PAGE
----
It felt ancient to fall asleep so close to a blazing fire. It was three in the morning and I’d been staring into the flames and slow-reading a memoir by one of my favorite professors for hours. I knew there was a long day ahead and in total I eventually got about two hours of sleep.

But I was hearth keeper. That was my job.

The nighttime temperature was -27°F outside of our small oasis of warmth. The nearby forest was silent, the silence broken only by the crackling flames and the soft measured breathing of Mark nearby.


It was the second night of our three-day trek in the Yukon, nearby our pulks (sleds used to transport equipment that we dragged behind us during the trek) were freezing over. In the morning when we rolled up our sleeping bags, they too had a thin layer of ice covering them, despite our body heat and the blaze.

Camp on night two was a lean-to and though it’s the first we’d ever built, it did the trick and we were warm enough to feel comfortable despite the frigid night. Our firewood was stockpiled high, we chopped and dragged full dead trees to camp and watched the twisted roots blacken in the blaze. My mittens and fingernails were filled with bits of wood and dirt and I sat tired but overwhelmed with a feeling of gratitude and a sense of accomplishment.

In the old days, when asked to partake in some winter activity, my joking dismissal usually began or ended with…


“Way too cold!”

Yet, as Director of Toughness for Columbia Sportswear, I found myself trekking in the Yukon wilderness after being dropped off by a tiny bush plane the previous morning. As the plane flew out over mountain passes and snow covered forests I said to myself,…

“Wow, we’re flying into some real backcountry.”

No roads, no signs of other folks below, just frozen rivers and snow covered mountains. What am I doing here?

Well, 48 hours earlier, after a day of training on how to build a fire and construct a quinzee, also know as a snow shelter, we gathered our essentials and hopped aboard a tiny plane that landed on a frozen lake. The pilot stayed just long enough for us to jump out with our belongings. Moments later, he was a dot in the sky as we strapped on our snowshoes and began our hike.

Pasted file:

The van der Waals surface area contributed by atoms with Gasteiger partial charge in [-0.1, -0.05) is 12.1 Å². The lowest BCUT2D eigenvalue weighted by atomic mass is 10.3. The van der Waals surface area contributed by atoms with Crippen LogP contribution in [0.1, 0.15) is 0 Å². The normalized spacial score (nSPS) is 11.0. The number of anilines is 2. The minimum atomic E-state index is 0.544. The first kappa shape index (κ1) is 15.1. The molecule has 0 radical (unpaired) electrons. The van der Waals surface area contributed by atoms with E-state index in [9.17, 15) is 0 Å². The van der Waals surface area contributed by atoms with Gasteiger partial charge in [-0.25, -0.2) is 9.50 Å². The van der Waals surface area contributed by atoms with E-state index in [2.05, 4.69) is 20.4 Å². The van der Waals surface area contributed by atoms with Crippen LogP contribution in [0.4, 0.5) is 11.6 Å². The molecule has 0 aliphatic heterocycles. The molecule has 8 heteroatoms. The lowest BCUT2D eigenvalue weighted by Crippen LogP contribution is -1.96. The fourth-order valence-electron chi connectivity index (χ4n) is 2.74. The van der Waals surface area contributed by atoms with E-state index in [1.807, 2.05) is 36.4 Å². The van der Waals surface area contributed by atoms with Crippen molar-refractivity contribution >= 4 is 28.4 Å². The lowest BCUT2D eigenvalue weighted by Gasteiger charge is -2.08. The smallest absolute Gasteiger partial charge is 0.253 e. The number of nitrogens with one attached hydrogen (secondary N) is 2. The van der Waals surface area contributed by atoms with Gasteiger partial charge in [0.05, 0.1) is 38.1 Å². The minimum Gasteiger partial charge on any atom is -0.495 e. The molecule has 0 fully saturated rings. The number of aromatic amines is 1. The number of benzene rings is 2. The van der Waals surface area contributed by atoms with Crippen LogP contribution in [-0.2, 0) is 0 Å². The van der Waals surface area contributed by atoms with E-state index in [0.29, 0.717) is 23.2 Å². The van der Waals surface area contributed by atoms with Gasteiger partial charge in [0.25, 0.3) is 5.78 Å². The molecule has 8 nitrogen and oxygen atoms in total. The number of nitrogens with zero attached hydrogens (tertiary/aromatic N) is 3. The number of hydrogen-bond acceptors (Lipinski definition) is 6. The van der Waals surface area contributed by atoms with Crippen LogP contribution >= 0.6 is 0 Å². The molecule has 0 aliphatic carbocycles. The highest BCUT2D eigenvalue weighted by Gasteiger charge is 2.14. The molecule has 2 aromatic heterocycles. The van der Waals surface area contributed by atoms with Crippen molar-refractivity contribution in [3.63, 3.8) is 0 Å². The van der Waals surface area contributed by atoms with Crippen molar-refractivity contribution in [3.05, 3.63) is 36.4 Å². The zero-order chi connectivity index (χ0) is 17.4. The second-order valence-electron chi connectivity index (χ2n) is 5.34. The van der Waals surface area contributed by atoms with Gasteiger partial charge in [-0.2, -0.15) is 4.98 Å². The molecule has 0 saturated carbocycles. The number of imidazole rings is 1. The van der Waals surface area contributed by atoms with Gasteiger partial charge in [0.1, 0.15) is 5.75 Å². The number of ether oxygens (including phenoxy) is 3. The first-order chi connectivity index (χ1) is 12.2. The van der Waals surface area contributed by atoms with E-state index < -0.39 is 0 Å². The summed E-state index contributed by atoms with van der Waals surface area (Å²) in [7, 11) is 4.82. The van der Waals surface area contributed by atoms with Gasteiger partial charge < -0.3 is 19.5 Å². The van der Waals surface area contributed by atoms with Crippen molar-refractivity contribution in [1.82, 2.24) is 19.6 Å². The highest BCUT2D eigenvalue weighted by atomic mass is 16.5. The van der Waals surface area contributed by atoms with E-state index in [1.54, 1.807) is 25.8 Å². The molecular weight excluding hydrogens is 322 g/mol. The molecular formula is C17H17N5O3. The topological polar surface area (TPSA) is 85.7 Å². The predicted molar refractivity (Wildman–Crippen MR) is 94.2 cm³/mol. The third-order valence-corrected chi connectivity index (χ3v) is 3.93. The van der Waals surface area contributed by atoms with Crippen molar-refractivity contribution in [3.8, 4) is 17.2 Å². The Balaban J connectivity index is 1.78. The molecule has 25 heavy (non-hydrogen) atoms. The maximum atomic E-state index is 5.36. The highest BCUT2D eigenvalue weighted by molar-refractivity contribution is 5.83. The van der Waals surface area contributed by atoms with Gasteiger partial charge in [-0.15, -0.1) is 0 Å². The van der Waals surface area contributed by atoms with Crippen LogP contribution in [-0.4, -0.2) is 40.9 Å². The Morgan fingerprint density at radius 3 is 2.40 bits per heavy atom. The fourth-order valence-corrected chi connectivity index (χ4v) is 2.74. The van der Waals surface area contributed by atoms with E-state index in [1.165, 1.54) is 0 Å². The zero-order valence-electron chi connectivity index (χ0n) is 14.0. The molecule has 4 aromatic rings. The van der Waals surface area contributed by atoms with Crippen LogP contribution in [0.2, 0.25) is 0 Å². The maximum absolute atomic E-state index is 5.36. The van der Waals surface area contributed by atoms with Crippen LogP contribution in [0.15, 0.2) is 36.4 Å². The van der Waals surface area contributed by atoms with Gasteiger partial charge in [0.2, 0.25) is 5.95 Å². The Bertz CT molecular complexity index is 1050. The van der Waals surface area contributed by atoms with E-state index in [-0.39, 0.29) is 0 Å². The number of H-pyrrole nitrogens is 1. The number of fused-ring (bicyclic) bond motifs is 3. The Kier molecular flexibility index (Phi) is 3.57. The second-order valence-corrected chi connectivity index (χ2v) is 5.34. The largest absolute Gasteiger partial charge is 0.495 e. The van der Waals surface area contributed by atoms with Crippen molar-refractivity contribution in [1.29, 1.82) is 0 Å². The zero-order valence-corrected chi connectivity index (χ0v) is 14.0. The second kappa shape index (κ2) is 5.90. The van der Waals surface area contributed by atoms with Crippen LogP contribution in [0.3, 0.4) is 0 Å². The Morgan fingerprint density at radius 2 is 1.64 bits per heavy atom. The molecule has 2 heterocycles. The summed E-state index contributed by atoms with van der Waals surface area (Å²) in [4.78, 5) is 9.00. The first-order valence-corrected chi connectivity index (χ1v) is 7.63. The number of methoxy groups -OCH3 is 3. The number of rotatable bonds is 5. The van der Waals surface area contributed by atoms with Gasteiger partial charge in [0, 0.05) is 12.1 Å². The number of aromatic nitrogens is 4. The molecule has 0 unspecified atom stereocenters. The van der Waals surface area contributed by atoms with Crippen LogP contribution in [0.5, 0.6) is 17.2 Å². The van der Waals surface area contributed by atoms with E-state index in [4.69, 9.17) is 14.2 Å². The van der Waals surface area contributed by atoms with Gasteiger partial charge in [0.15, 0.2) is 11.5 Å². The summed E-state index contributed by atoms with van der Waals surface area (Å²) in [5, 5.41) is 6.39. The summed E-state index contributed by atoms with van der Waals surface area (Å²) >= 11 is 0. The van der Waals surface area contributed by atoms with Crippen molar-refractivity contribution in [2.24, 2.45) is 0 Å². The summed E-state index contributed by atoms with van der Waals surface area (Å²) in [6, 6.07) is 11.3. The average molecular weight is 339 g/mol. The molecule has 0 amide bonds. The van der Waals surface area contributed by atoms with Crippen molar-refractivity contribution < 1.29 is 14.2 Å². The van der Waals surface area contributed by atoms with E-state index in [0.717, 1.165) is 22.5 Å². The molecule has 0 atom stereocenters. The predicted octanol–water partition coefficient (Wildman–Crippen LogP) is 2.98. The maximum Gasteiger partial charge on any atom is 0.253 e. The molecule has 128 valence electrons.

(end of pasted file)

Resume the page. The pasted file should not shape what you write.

With the luck of “warmer” weather (20°F), we trudged ahead, chatting when we weren’t too focused on trying to lift our feet out of the powdery knee high snow. The views were incredible, the landscape endless. With only a few hours left of light, we decided to cut the first day short and make camp, reaching for our shovels.

Camping makes me feel like a little kid and I love it.

I remember building igloos as a kid using recycling bins to make blocks with my sister. Yukon snow is too dry for igloo building. Instead we packed down a huge mound of snow, waited for it to settle, then dug out a hollow for sleeping. Presto. It worked! The night was freezing but doable, and it was hard to leave the warmth of the quinzee the next morning.


Day two was rough.

There was unexpected humidity in the air and it snowed all day. Cold, hard flecks fell in beautiful, perfectly formed snowflakes on our clothes, but provided a constant barrage on our exposed cheeks as we worked our way through the aptly named Windy Pass. I won’t pretend there were not moments of frustration where the rhythmic crunching of our snowshoes was interrupted by a slew of expletives, but we made it to a good spot to set up camp after a long day and its funny how having a task at hand so quickly overtakes any time wasted thinking about tired bodies.


On the third morning, anticipation of completion helped us pack up quickly.

After our camera crew’s quick visit, we picked our way through the snow and headed down to Fish Lake, expecting a six-mile hike across the lake to our extraction point…and then we heard barking. We’d been so focused on the trek that I’d completely forgotten that sled dogs were one of the reasons people visit the Yukon. Sure enough, from across the lake, our guide from our initial orientation arrived atop a sled pulled by five beautiful dogs.

Mark and I traded in our snow shoes for sleds and were able to hitch the most extraordinary ride you can imagine back to camp.


Riding on a sled with dogs leading the way was a transcendent experience. If you pause for even a moment the dogs dance and jump impatiently. They get antsy. They want to run. My two lead dogs, Mabel and Brandy had both competed in the 1,000 mile Yukon quest in their youth, and it was beautiful to watch them lead the team, with experience and surety.

After thanking the dogs, warming up at a fire and some much appreciated hot chocolate, it was time for a hot shower and I found myself reflecting on the lessons from the past few days.

Winter camping is a humbling extremely physical experience.

Everything you do is connected to to survival: staying warm, keeping it moving, eating enough, staying hydrated, chopping enough firewood, making sure to not have exposed skin. This experience was filled with lessons, both for life and specific to the technical aspects of camping, and the Yukon is an incredible place to adventure.

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the art of representation.